United Methodism, I believe, has always struggled to hold on to its Methodist identity. The pull of Mainline Protestantism, a gaunt and dying creature that still has an odd attraction for many, has always conflicted with our origins when we were derided by respectable Christians as too boisterous, too insistent on our discipline, and too expectant that God would actually do great things among us.

Fortunately, we still have the words of the Wesleys to help remind us who we are. Here is a gem that I don’t hear often sung, but I share it with you as one entry point into the heart of Methodism.

Let Us Plead for Faith Alone

Let us plead for faith alone,
faith which by our works is shown;
God it is who justifies,
only faith the grace applies.

Active faith that lives within,
conquers hell and death and sin,
hallows whom it first made whole,
forms the Savior in the soul.

Let us for this faith contend,
sure salvation is the end;
heaven already is begun,
everlasting life is won.

Only let us persevere
till we see our Lord appear,
never from the Rock remove,
saved by faith which works by love.

These four short stanzas could sustain a great deal of discussion, but allow me to share a few observations about the contours of a Methodist Christianity found in these words.

First, faith is not something we will into being, but we receive. Let us “plead” for faith. Let us ask for faith. God, give us this faith. From first to last, our faith is a gift from God, not something we accomplish or create within ourselves.

In a recent survey I was asked to fill out of the United Methodist Church about clergy wellness, it asked me how much I agree with the statement that when I am struggling I can find within myself resources to help me through difficult times. My impression was that a “positive” answer to that question would be seen as a good sign, but I struggled to mark an answer because my commitment as a Methodist is that the source of my help is not “down inside me” but with God. We are not called to get through hell by drawing on our own inner strength, but by admitting our weakness and relying on the strength of God, who gives us the faith to stand even when the earth shakes.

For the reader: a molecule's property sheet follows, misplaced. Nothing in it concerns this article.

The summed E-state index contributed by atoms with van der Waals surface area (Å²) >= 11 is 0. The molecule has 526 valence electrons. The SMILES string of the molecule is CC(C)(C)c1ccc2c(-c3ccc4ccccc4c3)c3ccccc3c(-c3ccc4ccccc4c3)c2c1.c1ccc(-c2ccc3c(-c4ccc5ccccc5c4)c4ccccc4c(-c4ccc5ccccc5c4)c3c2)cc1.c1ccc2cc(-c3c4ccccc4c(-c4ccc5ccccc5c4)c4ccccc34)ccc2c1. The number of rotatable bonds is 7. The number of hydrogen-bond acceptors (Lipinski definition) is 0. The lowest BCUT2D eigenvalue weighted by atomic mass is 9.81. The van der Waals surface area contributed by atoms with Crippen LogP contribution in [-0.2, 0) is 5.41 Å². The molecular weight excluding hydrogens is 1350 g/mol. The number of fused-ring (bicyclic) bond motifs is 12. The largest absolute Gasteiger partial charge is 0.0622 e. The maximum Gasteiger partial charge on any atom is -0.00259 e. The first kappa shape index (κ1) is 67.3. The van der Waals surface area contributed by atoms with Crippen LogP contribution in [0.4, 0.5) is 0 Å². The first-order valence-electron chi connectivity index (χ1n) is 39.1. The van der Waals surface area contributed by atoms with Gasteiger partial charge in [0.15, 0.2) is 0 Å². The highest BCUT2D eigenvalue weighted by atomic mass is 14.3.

Second, our concern for this faith is tied directly to our concern for salvation. We want this faith so that we can be justified by God’s grace, we can overcome the power of sin and death, we can be transformed into the image of Christ, and we can experience the joys of heaven both today and in eternity.

My social media accounts often include posts that say stuff like “The gospel is less about getting into the Kingdom of Heaven when you die and more about living in the Kingdom of Heaven now.” I don’t think that is correct. It is about both, equally. The Gospel is about eternal life. And it is about access to the joys of heaven right now. It is not one or the other. It is certainly not one at the expense of the other. John Wesley wrote in the preface to his published sermons that he desired to know one thing in his life: The way to heaven. We can certainly decide that old John got Christianity wrong, but we cannot reasonably go around telling people to stop being so worried about salvation, saving souls, and heaven and hell and still say we are speaking from the central concerns of the Methodist tradition.

Third, it is a faith that is visible to others in the lives we lead, by our works. Just as a healthy tree bears good apples, so our lives bear good fruit when this faith is the source of all that we are and do. The works signal that the faith is present, but they themselves do not save us or give us any of the blessing that come alone from faith.

My observation as a pastor is that one of the biggest stumbling blocks for good church people is that they confuse works for faith. We confuse the outer things of religious life with a saving faith in Jesus Christ. And this confusion is all the more tempting because the works are the things that win us the approval of the world around us. They are the things people can use to defend the church when it is attacked as irrelevant or harmful or deluded. “Well, yes, but we have a food pantry.” God does want us to feed the hungry, but we are called to do so because we have faith the overflows from our hearts as love for God and love for his people. Without this faith and love, the works themselves are worthless.

Much more could be said about this hymn, and there is much more to say about what a Methodist is. I am a Christian called to be a Methodist by God’s grace. I am a Methodist called to be and remain a United Methodist. In this uncertain time for the people called United Methodist, I pray that God will help us recover the gifts first given to the people called Methodist. I plead for the faith that we sing.